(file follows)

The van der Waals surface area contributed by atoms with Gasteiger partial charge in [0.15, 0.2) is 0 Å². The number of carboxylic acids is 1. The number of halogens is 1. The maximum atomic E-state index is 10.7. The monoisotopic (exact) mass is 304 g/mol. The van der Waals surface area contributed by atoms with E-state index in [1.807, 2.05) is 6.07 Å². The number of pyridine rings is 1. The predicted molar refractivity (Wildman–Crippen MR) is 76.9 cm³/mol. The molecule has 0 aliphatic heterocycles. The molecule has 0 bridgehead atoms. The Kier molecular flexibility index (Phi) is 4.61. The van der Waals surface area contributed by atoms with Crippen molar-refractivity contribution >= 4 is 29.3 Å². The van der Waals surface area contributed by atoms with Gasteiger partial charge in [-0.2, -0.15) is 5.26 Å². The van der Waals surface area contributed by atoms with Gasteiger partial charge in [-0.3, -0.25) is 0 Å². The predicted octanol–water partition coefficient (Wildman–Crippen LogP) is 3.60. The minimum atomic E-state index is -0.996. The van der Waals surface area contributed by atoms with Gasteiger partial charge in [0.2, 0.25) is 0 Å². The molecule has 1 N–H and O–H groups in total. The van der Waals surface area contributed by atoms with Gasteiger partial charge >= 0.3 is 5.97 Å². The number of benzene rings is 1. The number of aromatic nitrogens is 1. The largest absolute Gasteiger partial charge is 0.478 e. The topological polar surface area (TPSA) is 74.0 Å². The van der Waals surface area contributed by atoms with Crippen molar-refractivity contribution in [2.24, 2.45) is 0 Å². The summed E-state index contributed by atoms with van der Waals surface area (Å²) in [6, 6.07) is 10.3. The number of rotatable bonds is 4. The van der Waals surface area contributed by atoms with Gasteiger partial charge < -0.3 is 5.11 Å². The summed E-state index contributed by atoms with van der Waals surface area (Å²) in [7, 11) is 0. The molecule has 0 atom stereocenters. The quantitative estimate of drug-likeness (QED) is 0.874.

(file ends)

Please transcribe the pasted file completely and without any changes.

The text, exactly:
The van der Waals surface area contributed by atoms with Gasteiger partial charge in [0.15, 0.2) is 0 Å². The number of carboxylic acids is 1. The number of halogens is 1. The maximum atomic E-state index is 10.7. The monoisotopic (exact) mass is 304 g/mol. The van der Waals surface area contributed by atoms with E-state index in [1.807, 2.05) is 6.07 Å². The number of pyridine rings is 1. The predicted molar refractivity (Wildman–Crippen MR) is 76.9 cm³/mol. The molecule has 0 aliphatic heterocycles. The molecule has 0 bridgehead atoms. The Kier molecular flexibility index (Phi) is 4.61. The van der Waals surface area contributed by atoms with Crippen molar-refractivity contribution >= 4 is 29.3 Å². The van der Waals surface area contributed by atoms with Gasteiger partial charge in [-0.2, -0.15) is 5.26 Å². The van der Waals surface area contributed by atoms with Gasteiger partial charge in [-0.3, -0.25) is 0 Å². The predicted octanol–water partition coefficient (Wildman–Crippen LogP) is 3.60. The minimum atomic E-state index is -0.996. The van der Waals surface area contributed by atoms with Gasteiger partial charge in [0.2, 0.25) is 0 Å². The molecule has 1 N–H and O–H groups in total. The van der Waals surface area contributed by atoms with Gasteiger partial charge >= 0.3 is 5.97 Å². The number of benzene rings is 1. The number of aromatic nitrogens is 1. The largest absolute Gasteiger partial charge is 0.478 e. The topological polar surface area (TPSA) is 74.0 Å². The van der Waals surface area contributed by atoms with Crippen molar-refractivity contribution in [2.24, 2.45) is 0 Å². The summed E-state index contributed by atoms with van der Waals surface area (Å²) in [6, 6.07) is 10.3. The number of rotatable bonds is 4. The van der Waals surface area contributed by atoms with Gasteiger partial charge < -0.3 is 5.11 Å². The summed E-state index contributed by atoms with van der Waals surface area (Å²) in [7, 11) is 0. The molecule has 0 atom stereocenters. The quantitative estimate of drug-likeness (QED) is 0.874.